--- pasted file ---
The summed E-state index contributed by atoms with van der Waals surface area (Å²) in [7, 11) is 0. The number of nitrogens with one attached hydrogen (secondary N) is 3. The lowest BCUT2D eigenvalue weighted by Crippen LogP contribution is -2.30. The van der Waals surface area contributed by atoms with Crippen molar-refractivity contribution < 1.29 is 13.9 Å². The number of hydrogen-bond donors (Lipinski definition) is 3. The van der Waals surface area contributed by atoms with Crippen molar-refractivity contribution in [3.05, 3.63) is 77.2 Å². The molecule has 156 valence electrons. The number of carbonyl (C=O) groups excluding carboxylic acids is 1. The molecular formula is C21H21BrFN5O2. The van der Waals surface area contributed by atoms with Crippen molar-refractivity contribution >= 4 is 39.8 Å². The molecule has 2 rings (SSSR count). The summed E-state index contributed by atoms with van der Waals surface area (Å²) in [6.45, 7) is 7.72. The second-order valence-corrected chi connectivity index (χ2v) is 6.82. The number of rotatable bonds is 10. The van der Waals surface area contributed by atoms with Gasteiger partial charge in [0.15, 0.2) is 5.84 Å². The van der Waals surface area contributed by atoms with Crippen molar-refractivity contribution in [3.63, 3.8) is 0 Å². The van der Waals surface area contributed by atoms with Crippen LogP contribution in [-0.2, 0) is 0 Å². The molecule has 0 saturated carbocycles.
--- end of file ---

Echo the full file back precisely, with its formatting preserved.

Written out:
The summed E-state index contributed by atoms with van der Waals surface area (Å²) in [7, 11) is 0. The number of nitrogens with one attached hydrogen (secondary N) is 3. The lowest BCUT2D eigenvalue weighted by Crippen LogP contribution is -2.30. The van der Waals surface area contributed by atoms with Crippen molar-refractivity contribution < 1.29 is 13.9 Å². The number of hydrogen-bond donors (Lipinski definition) is 3. The van der Waals surface area contributed by atoms with Crippen molar-refractivity contribution in [3.05, 3.63) is 77.2 Å². The molecule has 156 valence electrons. The number of carbonyl (C=O) groups excluding carboxylic acids is 1. The molecular formula is C21H21BrFN5O2. The van der Waals surface area contributed by atoms with Crippen molar-refractivity contribution >= 4 is 39.8 Å². The molecule has 2 rings (SSSR count). The summed E-state index contributed by atoms with van der Waals surface area (Å²) in [6.45, 7) is 7.72. The second-order valence-corrected chi connectivity index (χ2v) is 6.82. The number of rotatable bonds is 10. The van der Waals surface area contributed by atoms with Gasteiger partial charge in [0.15, 0.2) is 5.84 Å². The van der Waals surface area contributed by atoms with Crippen molar-refractivity contribution in [3.63, 3.8) is 0 Å². The van der Waals surface area contributed by atoms with Crippen LogP contribution in [-0.2, 0) is 0 Å². The molecule has 0 saturated carbocycles.